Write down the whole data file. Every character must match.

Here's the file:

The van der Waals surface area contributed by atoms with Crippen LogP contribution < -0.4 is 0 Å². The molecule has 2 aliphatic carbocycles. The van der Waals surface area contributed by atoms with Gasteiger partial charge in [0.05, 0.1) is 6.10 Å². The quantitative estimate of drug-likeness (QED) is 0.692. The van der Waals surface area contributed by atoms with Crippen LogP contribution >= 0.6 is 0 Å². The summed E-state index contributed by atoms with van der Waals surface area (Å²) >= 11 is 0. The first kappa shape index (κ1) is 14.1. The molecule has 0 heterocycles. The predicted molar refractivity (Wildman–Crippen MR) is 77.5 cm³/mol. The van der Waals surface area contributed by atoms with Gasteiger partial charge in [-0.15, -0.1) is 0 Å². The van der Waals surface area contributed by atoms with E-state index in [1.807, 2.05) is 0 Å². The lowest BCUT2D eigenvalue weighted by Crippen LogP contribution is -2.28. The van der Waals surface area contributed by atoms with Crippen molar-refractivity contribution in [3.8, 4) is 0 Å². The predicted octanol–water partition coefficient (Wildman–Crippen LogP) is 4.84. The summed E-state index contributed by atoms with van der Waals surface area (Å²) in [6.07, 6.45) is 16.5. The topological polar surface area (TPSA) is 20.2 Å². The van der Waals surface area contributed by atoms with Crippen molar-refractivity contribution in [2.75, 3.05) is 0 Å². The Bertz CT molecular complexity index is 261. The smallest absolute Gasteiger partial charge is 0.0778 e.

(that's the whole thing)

The van der Waals surface area contributed by atoms with Crippen LogP contribution < -0.4 is 0 Å². The molecule has 2 aliphatic carbocycles. The van der Waals surface area contributed by atoms with Gasteiger partial charge in [0.05, 0.1) is 6.10 Å². The quantitative estimate of drug-likeness (QED) is 0.692. The van der Waals surface area contributed by atoms with Crippen LogP contribution >= 0.6 is 0 Å². The summed E-state index contributed by atoms with van der Waals surface area (Å²) >= 11 is 0. The first kappa shape index (κ1) is 14.1. The molecule has 0 heterocycles. The predicted molar refractivity (Wildman–Crippen MR) is 77.5 cm³/mol. The van der Waals surface area contributed by atoms with Gasteiger partial charge in [-0.15, -0.1) is 0 Å². The van der Waals surface area contributed by atoms with E-state index in [1.807, 2.05) is 0 Å². The lowest BCUT2D eigenvalue weighted by Crippen LogP contribution is -2.28. The van der Waals surface area contributed by atoms with Crippen molar-refractivity contribution in [3.8, 4) is 0 Å². The predicted octanol–water partition coefficient (Wildman–Crippen LogP) is 4.84. The summed E-state index contributed by atoms with van der Waals surface area (Å²) in [6.07, 6.45) is 16.5. The topological polar surface area (TPSA) is 20.2 Å². The van der Waals surface area contributed by atoms with Crippen molar-refractivity contribution in [2.75, 3.05) is 0 Å². The Bertz CT molecular complexity index is 261. The smallest absolute Gasteiger partial charge is 0.0778 e.